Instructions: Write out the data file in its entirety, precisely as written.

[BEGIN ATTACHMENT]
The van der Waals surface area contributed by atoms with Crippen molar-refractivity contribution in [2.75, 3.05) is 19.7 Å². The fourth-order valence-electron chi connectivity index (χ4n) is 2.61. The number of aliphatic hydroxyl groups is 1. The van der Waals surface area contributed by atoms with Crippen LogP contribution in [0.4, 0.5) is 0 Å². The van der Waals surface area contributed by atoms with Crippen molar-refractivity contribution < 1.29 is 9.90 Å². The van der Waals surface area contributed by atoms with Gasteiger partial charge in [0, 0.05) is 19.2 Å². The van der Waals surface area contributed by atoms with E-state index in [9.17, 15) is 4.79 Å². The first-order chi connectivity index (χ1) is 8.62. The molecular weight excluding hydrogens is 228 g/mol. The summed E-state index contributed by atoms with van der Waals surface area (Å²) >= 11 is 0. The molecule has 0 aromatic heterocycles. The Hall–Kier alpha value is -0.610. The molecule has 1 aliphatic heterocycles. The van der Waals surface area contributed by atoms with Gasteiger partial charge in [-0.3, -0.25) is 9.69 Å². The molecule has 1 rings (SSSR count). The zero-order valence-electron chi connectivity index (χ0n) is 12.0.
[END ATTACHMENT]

The van der Waals surface area contributed by atoms with Crippen molar-refractivity contribution in [2.75, 3.05) is 19.7 Å². The fourth-order valence-electron chi connectivity index (χ4n) is 2.61. The number of aliphatic hydroxyl groups is 1. The van der Waals surface area contributed by atoms with Crippen LogP contribution in [0.4, 0.5) is 0 Å². The van der Waals surface area contributed by atoms with Crippen molar-refractivity contribution < 1.29 is 9.90 Å². The van der Waals surface area contributed by atoms with Gasteiger partial charge in [0, 0.05) is 19.2 Å². The van der Waals surface area contributed by atoms with E-state index in [9.17, 15) is 4.79 Å². The first-order chi connectivity index (χ1) is 8.62. The molecular weight excluding hydrogens is 228 g/mol. The summed E-state index contributed by atoms with van der Waals surface area (Å²) >= 11 is 0. The molecule has 0 aromatic heterocycles. The Hall–Kier alpha value is -0.610. The molecule has 1 aliphatic heterocycles. The van der Waals surface area contributed by atoms with Gasteiger partial charge in [-0.3, -0.25) is 9.69 Å². The molecule has 1 rings (SSSR count). The zero-order valence-electron chi connectivity index (χ0n) is 12.0.